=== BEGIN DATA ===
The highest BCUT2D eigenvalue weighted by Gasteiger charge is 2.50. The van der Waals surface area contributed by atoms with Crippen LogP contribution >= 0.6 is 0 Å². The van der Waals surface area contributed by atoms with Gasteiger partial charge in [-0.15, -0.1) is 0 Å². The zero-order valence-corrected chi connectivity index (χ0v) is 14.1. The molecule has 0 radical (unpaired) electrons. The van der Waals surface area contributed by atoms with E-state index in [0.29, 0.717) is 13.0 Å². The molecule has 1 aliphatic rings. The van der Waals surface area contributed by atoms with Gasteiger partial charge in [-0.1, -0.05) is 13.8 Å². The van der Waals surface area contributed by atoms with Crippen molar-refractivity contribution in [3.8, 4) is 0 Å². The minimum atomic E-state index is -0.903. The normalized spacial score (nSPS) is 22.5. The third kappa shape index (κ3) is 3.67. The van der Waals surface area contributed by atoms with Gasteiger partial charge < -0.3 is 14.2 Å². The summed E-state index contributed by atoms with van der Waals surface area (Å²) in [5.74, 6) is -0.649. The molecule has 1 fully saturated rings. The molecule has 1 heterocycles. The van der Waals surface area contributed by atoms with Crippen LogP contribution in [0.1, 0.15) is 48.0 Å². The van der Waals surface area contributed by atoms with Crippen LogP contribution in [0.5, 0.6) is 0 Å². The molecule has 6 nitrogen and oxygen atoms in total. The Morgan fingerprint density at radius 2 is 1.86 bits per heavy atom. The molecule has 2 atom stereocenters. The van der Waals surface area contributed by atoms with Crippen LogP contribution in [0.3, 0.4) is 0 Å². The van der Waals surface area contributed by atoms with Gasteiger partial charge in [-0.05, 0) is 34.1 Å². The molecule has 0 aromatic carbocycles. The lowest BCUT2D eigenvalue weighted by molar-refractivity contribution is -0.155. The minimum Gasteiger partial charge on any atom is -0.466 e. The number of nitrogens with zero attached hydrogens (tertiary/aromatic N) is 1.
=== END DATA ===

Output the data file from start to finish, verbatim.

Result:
The highest BCUT2D eigenvalue weighted by Gasteiger charge is 2.50. The van der Waals surface area contributed by atoms with Crippen LogP contribution >= 0.6 is 0 Å². The van der Waals surface area contributed by atoms with Gasteiger partial charge in [-0.15, -0.1) is 0 Å². The zero-order valence-corrected chi connectivity index (χ0v) is 14.1. The molecule has 0 radical (unpaired) electrons. The van der Waals surface area contributed by atoms with E-state index in [0.29, 0.717) is 13.0 Å². The molecule has 1 aliphatic rings. The van der Waals surface area contributed by atoms with Gasteiger partial charge in [-0.1, -0.05) is 13.8 Å². The van der Waals surface area contributed by atoms with Crippen molar-refractivity contribution in [3.8, 4) is 0 Å². The minimum atomic E-state index is -0.903. The normalized spacial score (nSPS) is 22.5. The third kappa shape index (κ3) is 3.67. The van der Waals surface area contributed by atoms with Gasteiger partial charge < -0.3 is 14.2 Å². The summed E-state index contributed by atoms with van der Waals surface area (Å²) in [5.74, 6) is -0.649. The molecule has 1 fully saturated rings. The molecule has 1 heterocycles. The van der Waals surface area contributed by atoms with Crippen LogP contribution in [0.1, 0.15) is 48.0 Å². The van der Waals surface area contributed by atoms with Crippen LogP contribution in [0.5, 0.6) is 0 Å². The molecule has 6 nitrogen and oxygen atoms in total. The Morgan fingerprint density at radius 2 is 1.86 bits per heavy atom. The molecule has 2 atom stereocenters. The van der Waals surface area contributed by atoms with Crippen LogP contribution in [0.3, 0.4) is 0 Å². The van der Waals surface area contributed by atoms with Gasteiger partial charge in [-0.05, 0) is 34.1 Å². The molecule has 0 aromatic carbocycles. The lowest BCUT2D eigenvalue weighted by molar-refractivity contribution is -0.155. The minimum Gasteiger partial charge on any atom is -0.466 e. The number of nitrogens with zero attached hydrogens (tertiary/aromatic N) is 1.